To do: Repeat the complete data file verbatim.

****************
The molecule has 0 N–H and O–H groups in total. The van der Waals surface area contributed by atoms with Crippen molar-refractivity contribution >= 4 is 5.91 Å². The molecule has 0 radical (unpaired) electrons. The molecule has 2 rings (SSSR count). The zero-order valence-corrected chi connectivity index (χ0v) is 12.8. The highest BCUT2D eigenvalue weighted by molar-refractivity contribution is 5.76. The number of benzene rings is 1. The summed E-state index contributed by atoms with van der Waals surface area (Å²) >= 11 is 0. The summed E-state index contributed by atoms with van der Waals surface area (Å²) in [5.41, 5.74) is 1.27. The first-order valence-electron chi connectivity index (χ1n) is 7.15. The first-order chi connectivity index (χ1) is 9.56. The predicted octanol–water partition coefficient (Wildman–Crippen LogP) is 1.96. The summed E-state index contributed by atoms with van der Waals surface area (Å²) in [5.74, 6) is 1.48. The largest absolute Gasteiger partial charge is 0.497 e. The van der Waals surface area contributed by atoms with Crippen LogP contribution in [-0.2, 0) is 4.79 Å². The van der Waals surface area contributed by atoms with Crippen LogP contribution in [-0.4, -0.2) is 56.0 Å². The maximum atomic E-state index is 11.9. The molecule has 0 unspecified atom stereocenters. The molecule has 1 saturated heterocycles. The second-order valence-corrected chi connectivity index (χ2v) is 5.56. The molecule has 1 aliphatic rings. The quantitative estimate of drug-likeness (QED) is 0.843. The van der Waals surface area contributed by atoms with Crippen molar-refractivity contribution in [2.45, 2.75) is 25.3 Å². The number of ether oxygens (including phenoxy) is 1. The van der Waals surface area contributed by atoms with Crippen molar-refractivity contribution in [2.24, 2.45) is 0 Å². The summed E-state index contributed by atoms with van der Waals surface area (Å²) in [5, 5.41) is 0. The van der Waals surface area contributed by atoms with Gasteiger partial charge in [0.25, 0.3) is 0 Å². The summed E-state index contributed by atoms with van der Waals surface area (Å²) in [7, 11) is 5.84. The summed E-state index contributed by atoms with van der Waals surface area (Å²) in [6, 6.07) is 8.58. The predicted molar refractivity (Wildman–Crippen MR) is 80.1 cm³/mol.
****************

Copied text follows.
The molecule has 0 N–H and O–H groups in total. The van der Waals surface area contributed by atoms with Crippen molar-refractivity contribution >= 4 is 5.91 Å². The molecule has 0 radical (unpaired) electrons. The molecule has 2 rings (SSSR count). The zero-order valence-corrected chi connectivity index (χ0v) is 12.8. The highest BCUT2D eigenvalue weighted by molar-refractivity contribution is 5.76. The number of benzene rings is 1. The summed E-state index contributed by atoms with van der Waals surface area (Å²) >= 11 is 0. The summed E-state index contributed by atoms with van der Waals surface area (Å²) in [5.41, 5.74) is 1.27. The first-order valence-electron chi connectivity index (χ1n) is 7.15. The first-order chi connectivity index (χ1) is 9.56. The predicted octanol–water partition coefficient (Wildman–Crippen LogP) is 1.96. The summed E-state index contributed by atoms with van der Waals surface area (Å²) in [5.74, 6) is 1.48. The largest absolute Gasteiger partial charge is 0.497 e. The van der Waals surface area contributed by atoms with Crippen LogP contribution in [-0.2, 0) is 4.79 Å². The van der Waals surface area contributed by atoms with Crippen LogP contribution in [-0.4, -0.2) is 56.0 Å². The maximum atomic E-state index is 11.9. The molecule has 0 unspecified atom stereocenters. The molecule has 1 saturated heterocycles. The second-order valence-corrected chi connectivity index (χ2v) is 5.56. The molecule has 1 aliphatic rings. The quantitative estimate of drug-likeness (QED) is 0.843. The van der Waals surface area contributed by atoms with Crippen molar-refractivity contribution in [2.45, 2.75) is 25.3 Å². The number of ether oxygens (including phenoxy) is 1. The van der Waals surface area contributed by atoms with Crippen molar-refractivity contribution in [2.24, 2.45) is 0 Å². The summed E-state index contributed by atoms with van der Waals surface area (Å²) in [5, 5.41) is 0. The van der Waals surface area contributed by atoms with Gasteiger partial charge in [0.25, 0.3) is 0 Å². The summed E-state index contributed by atoms with van der Waals surface area (Å²) in [7, 11) is 5.84. The summed E-state index contributed by atoms with van der Waals surface area (Å²) in [6, 6.07) is 8.58. The predicted molar refractivity (Wildman–Crippen MR) is 80.1 cm³/mol.